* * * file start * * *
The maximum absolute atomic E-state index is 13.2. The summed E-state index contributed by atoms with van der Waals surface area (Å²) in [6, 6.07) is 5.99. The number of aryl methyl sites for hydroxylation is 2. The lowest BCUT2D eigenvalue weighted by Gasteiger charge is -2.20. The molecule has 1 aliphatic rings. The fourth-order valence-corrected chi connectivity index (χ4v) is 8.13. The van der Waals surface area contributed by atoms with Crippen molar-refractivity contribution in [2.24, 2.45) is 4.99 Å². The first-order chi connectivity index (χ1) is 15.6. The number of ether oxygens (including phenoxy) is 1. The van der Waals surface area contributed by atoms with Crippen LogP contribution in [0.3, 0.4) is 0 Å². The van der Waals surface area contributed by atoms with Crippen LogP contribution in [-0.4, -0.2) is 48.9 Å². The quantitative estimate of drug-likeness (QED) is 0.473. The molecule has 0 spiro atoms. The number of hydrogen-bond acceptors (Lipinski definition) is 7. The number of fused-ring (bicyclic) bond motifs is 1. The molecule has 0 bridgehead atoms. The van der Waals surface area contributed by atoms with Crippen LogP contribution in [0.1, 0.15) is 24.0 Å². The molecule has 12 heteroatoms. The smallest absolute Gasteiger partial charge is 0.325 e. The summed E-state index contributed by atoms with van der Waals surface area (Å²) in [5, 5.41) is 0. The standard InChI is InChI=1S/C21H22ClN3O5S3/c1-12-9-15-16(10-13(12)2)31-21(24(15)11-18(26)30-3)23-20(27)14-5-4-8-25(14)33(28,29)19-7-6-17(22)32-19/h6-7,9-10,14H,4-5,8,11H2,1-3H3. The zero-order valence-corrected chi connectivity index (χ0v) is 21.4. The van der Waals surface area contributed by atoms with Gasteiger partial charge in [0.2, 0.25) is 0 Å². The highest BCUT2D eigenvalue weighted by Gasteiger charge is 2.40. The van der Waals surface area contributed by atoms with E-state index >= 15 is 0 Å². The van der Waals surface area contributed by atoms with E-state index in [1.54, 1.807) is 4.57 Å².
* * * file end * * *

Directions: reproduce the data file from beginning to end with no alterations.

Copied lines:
The maximum absolute atomic E-state index is 13.2. The summed E-state index contributed by atoms with van der Waals surface area (Å²) in [6, 6.07) is 5.99. The number of aryl methyl sites for hydroxylation is 2. The lowest BCUT2D eigenvalue weighted by Gasteiger charge is -2.20. The molecule has 1 aliphatic rings. The fourth-order valence-corrected chi connectivity index (χ4v) is 8.13. The van der Waals surface area contributed by atoms with Crippen molar-refractivity contribution in [2.24, 2.45) is 4.99 Å². The first-order chi connectivity index (χ1) is 15.6. The number of ether oxygens (including phenoxy) is 1. The van der Waals surface area contributed by atoms with Crippen LogP contribution in [0.3, 0.4) is 0 Å². The van der Waals surface area contributed by atoms with Crippen LogP contribution in [-0.4, -0.2) is 48.9 Å². The quantitative estimate of drug-likeness (QED) is 0.473. The molecule has 0 spiro atoms. The number of hydrogen-bond acceptors (Lipinski definition) is 7. The number of fused-ring (bicyclic) bond motifs is 1. The molecule has 0 bridgehead atoms. The van der Waals surface area contributed by atoms with Crippen LogP contribution in [0.1, 0.15) is 24.0 Å². The molecule has 12 heteroatoms. The smallest absolute Gasteiger partial charge is 0.325 e. The summed E-state index contributed by atoms with van der Waals surface area (Å²) in [5, 5.41) is 0. The standard InChI is InChI=1S/C21H22ClN3O5S3/c1-12-9-15-16(10-13(12)2)31-21(24(15)11-18(26)30-3)23-20(27)14-5-4-8-25(14)33(28,29)19-7-6-17(22)32-19/h6-7,9-10,14H,4-5,8,11H2,1-3H3. The zero-order valence-corrected chi connectivity index (χ0v) is 21.4. The van der Waals surface area contributed by atoms with Gasteiger partial charge in [0.2, 0.25) is 0 Å². The highest BCUT2D eigenvalue weighted by Gasteiger charge is 2.40. The van der Waals surface area contributed by atoms with E-state index >= 15 is 0 Å². The van der Waals surface area contributed by atoms with E-state index in [1.54, 1.807) is 4.57 Å².